Oregon House Bill 2353 would put teeth in the Legislature’s 2017 law that set deadlines for fulfilling public records requests of government agencies in the state.

The measure would allow district attorneys, the attorney general’s office and the courts to levy a $200 fine if deadlines were not met. In addition, they could lower or eliminate fees the agencies planned to charge for records. The penalties are badly needed, and the bill should be approved.

The League of Oregon Cities is probably the most vocal opponent, arguing that firm deadlines would be used by “unscrupulous” requesters of such records as a way to make money. Too, the league argues, giving district attorneys the power to levy fines when records requests are delayed or reduce charges for fulfilling those requests would change the relationship between DAs and city officials.

Those who work for the government in this state too often find public records requests annoying, at best. They drag their feet in filling requests, despite the 2017 legislation that says they must respond to all requests within five business days and fulfill or deny them within another 10 business days.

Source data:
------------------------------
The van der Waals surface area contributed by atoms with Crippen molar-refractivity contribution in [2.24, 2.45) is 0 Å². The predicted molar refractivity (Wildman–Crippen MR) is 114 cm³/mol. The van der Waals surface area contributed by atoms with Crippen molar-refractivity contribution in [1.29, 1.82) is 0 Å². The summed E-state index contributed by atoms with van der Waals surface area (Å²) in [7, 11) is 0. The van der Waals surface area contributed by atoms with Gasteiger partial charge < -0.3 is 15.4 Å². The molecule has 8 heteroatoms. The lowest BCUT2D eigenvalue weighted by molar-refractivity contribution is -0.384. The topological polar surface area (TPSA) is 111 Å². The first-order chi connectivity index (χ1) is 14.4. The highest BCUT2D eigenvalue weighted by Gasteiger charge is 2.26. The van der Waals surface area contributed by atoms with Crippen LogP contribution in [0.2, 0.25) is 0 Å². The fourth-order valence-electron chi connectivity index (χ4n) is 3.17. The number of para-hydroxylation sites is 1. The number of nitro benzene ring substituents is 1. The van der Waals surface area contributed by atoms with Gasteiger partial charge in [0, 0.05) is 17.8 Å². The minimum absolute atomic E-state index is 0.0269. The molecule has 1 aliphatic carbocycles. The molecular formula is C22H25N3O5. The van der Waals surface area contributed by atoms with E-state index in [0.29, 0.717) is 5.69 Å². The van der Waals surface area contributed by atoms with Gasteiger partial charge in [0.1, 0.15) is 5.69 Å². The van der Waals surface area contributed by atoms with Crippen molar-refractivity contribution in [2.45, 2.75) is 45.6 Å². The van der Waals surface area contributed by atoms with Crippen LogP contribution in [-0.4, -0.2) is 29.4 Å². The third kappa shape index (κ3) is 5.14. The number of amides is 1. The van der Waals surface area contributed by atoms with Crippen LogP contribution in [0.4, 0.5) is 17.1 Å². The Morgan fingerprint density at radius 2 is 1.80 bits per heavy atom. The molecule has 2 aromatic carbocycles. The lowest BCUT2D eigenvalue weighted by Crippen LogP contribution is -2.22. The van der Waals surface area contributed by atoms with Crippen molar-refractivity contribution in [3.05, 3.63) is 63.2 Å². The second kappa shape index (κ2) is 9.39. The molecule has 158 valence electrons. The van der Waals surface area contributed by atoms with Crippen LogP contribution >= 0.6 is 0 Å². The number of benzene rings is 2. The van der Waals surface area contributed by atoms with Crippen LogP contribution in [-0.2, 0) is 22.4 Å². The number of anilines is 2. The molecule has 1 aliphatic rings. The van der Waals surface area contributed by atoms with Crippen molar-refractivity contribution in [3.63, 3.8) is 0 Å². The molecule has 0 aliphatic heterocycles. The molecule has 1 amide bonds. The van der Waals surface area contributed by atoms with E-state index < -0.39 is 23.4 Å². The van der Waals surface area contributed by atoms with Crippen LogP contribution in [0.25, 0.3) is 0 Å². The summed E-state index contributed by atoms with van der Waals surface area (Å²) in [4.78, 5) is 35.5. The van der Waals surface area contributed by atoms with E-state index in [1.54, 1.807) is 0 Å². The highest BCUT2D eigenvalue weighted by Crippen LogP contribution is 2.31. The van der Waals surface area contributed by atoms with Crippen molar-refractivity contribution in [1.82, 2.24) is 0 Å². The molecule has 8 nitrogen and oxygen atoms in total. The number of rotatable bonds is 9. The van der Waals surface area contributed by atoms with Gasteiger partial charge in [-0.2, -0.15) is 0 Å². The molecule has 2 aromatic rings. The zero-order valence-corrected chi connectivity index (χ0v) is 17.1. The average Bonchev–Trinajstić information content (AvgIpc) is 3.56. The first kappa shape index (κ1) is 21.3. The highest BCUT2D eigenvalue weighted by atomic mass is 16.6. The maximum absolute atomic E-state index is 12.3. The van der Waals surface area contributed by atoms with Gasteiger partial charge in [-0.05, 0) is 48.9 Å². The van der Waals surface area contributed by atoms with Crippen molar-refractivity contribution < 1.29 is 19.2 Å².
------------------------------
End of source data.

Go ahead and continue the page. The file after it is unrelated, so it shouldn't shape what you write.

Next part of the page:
The state’s public records law does not impose a legitimacy test on requesters. Public records are just that, available to all the public, no matter who they are or what their motive is. Too, it’s unlikely, to put it mildly, that those unscrupulous requesters are in the requesting business for the money.

As for the idea that HB 2353 would somehow harm cities’ relationships with the state’s 36 district attorneys, that’s hard to swallow. DAs are in the business of making tough calls every day. They can handle it. And this bill does not give the power to fine a city or reduce the fees it hopes to charge to DAs alone. It also allows the courts and the attorney general’s office to take on those tasks.

Cities should drop their opposition to this bill, which, finally, puts a price on the foot-dragging with which public records requests are too often met.